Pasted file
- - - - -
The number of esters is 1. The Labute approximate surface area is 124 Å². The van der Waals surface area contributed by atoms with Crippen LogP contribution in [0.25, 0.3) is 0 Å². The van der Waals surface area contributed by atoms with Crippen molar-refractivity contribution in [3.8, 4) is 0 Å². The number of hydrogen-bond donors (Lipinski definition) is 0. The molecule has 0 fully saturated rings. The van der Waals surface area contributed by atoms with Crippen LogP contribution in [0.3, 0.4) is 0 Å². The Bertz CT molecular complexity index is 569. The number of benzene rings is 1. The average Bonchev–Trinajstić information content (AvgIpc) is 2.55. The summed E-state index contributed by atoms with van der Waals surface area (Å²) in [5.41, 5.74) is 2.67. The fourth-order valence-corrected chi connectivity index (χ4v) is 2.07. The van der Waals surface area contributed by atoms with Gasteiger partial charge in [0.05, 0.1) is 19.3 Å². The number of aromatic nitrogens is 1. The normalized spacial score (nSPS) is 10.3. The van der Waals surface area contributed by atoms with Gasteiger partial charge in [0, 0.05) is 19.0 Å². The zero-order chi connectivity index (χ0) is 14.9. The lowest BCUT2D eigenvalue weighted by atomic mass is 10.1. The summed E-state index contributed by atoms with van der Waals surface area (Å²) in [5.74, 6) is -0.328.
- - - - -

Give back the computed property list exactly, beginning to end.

The number of esters is 1. The Labute approximate surface area is 124 Å². The van der Waals surface area contributed by atoms with Crippen LogP contribution in [0.25, 0.3) is 0 Å². The van der Waals surface area contributed by atoms with Crippen molar-refractivity contribution in [3.8, 4) is 0 Å². The number of hydrogen-bond donors (Lipinski definition) is 0. The molecule has 0 fully saturated rings. The van der Waals surface area contributed by atoms with Crippen LogP contribution in [0.3, 0.4) is 0 Å². The Bertz CT molecular complexity index is 569. The number of benzene rings is 1. The average Bonchev–Trinajstić information content (AvgIpc) is 2.55. The summed E-state index contributed by atoms with van der Waals surface area (Å²) in [5.41, 5.74) is 2.67. The fourth-order valence-corrected chi connectivity index (χ4v) is 2.07. The van der Waals surface area contributed by atoms with Gasteiger partial charge in [0.05, 0.1) is 19.3 Å². The number of aromatic nitrogens is 1. The normalized spacial score (nSPS) is 10.3. The van der Waals surface area contributed by atoms with Gasteiger partial charge in [0, 0.05) is 19.0 Å². The zero-order chi connectivity index (χ0) is 14.9. The lowest BCUT2D eigenvalue weighted by atomic mass is 10.1. The summed E-state index contributed by atoms with van der Waals surface area (Å²) in [5.74, 6) is -0.328.